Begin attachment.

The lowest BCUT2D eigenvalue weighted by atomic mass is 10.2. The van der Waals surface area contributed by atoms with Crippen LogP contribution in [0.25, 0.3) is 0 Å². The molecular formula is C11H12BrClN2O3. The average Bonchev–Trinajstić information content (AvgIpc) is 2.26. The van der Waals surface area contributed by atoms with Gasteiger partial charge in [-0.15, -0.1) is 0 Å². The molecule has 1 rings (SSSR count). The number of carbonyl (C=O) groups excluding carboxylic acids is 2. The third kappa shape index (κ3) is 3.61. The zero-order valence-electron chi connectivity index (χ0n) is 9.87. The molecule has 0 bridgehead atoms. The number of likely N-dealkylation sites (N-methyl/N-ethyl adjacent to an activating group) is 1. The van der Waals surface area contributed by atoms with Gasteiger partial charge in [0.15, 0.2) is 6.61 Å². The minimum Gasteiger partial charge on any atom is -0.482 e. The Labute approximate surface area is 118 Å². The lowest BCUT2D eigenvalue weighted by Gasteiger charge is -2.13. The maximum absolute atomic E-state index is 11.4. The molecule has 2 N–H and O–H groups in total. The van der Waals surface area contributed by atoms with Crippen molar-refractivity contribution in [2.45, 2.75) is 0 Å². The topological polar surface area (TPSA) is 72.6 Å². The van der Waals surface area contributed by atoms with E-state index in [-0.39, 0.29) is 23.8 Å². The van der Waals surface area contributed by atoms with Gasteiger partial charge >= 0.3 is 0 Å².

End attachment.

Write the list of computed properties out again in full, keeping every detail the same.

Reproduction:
The lowest BCUT2D eigenvalue weighted by atomic mass is 10.2. The van der Waals surface area contributed by atoms with Crippen LogP contribution in [0.25, 0.3) is 0 Å². The molecular formula is C11H12BrClN2O3. The average Bonchev–Trinajstić information content (AvgIpc) is 2.26. The van der Waals surface area contributed by atoms with Gasteiger partial charge in [-0.15, -0.1) is 0 Å². The molecule has 1 rings (SSSR count). The number of carbonyl (C=O) groups excluding carboxylic acids is 2. The third kappa shape index (κ3) is 3.61. The zero-order valence-electron chi connectivity index (χ0n) is 9.87. The molecule has 0 bridgehead atoms. The number of likely N-dealkylation sites (N-methyl/N-ethyl adjacent to an activating group) is 1. The van der Waals surface area contributed by atoms with Gasteiger partial charge in [0.15, 0.2) is 6.61 Å². The minimum Gasteiger partial charge on any atom is -0.482 e. The Labute approximate surface area is 118 Å². The lowest BCUT2D eigenvalue weighted by Gasteiger charge is -2.13. The maximum absolute atomic E-state index is 11.4. The molecule has 2 N–H and O–H groups in total. The van der Waals surface area contributed by atoms with Crippen molar-refractivity contribution in [2.45, 2.75) is 0 Å². The topological polar surface area (TPSA) is 72.6 Å². The van der Waals surface area contributed by atoms with E-state index in [-0.39, 0.29) is 23.8 Å². The van der Waals surface area contributed by atoms with Gasteiger partial charge >= 0.3 is 0 Å².